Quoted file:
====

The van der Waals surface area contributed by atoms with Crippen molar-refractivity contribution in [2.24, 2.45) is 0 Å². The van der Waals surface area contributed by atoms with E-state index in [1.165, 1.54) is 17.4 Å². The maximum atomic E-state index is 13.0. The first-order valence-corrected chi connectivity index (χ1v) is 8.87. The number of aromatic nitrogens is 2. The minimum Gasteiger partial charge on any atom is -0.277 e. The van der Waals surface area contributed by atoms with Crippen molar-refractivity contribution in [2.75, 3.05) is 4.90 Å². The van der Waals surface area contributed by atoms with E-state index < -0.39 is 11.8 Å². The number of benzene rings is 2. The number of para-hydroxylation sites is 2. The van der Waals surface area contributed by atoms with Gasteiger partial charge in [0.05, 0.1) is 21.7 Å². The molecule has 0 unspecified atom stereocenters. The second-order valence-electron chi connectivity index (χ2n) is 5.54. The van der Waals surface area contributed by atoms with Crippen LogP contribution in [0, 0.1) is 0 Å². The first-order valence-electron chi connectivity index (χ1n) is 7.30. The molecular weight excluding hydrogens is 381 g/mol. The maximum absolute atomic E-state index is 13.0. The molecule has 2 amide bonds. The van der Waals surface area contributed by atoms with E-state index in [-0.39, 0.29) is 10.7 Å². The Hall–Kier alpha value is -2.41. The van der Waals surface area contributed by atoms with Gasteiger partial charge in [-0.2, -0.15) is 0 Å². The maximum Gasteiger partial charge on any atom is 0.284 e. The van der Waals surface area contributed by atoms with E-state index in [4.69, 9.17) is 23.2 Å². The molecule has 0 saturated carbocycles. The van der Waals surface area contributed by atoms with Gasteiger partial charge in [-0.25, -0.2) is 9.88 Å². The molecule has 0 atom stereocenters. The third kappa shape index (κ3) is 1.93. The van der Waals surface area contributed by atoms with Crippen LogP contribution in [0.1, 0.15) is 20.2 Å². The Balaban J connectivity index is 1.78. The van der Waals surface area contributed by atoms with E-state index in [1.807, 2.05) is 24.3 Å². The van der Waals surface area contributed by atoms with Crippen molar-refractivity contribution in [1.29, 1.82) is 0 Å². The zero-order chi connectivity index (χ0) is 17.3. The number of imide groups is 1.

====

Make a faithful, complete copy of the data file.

The van der Waals surface area contributed by atoms with Crippen molar-refractivity contribution in [2.24, 2.45) is 0 Å². The van der Waals surface area contributed by atoms with E-state index in [1.165, 1.54) is 17.4 Å². The maximum atomic E-state index is 13.0. The first-order valence-corrected chi connectivity index (χ1v) is 8.87. The number of aromatic nitrogens is 2. The minimum Gasteiger partial charge on any atom is -0.277 e. The van der Waals surface area contributed by atoms with Crippen molar-refractivity contribution in [2.75, 3.05) is 4.90 Å². The van der Waals surface area contributed by atoms with E-state index < -0.39 is 11.8 Å². The number of benzene rings is 2. The number of para-hydroxylation sites is 2. The van der Waals surface area contributed by atoms with Gasteiger partial charge in [0.05, 0.1) is 21.7 Å². The molecule has 0 unspecified atom stereocenters. The second-order valence-electron chi connectivity index (χ2n) is 5.54. The van der Waals surface area contributed by atoms with Crippen LogP contribution in [0, 0.1) is 0 Å². The first-order valence-electron chi connectivity index (χ1n) is 7.30. The molecular weight excluding hydrogens is 381 g/mol. The maximum absolute atomic E-state index is 13.0. The molecule has 2 amide bonds. The van der Waals surface area contributed by atoms with E-state index in [-0.39, 0.29) is 10.7 Å². The Hall–Kier alpha value is -2.41. The van der Waals surface area contributed by atoms with Gasteiger partial charge in [-0.2, -0.15) is 0 Å². The maximum Gasteiger partial charge on any atom is 0.284 e. The van der Waals surface area contributed by atoms with E-state index in [4.69, 9.17) is 23.2 Å². The molecule has 0 saturated carbocycles. The van der Waals surface area contributed by atoms with Gasteiger partial charge in [-0.25, -0.2) is 9.88 Å². The molecule has 0 atom stereocenters. The third kappa shape index (κ3) is 1.93. The van der Waals surface area contributed by atoms with Crippen LogP contribution in [0.1, 0.15) is 20.2 Å². The Balaban J connectivity index is 1.78. The van der Waals surface area contributed by atoms with E-state index in [1.807, 2.05) is 24.3 Å². The van der Waals surface area contributed by atoms with Crippen molar-refractivity contribution in [1.29, 1.82) is 0 Å². The zero-order chi connectivity index (χ0) is 17.3. The number of imide groups is 1.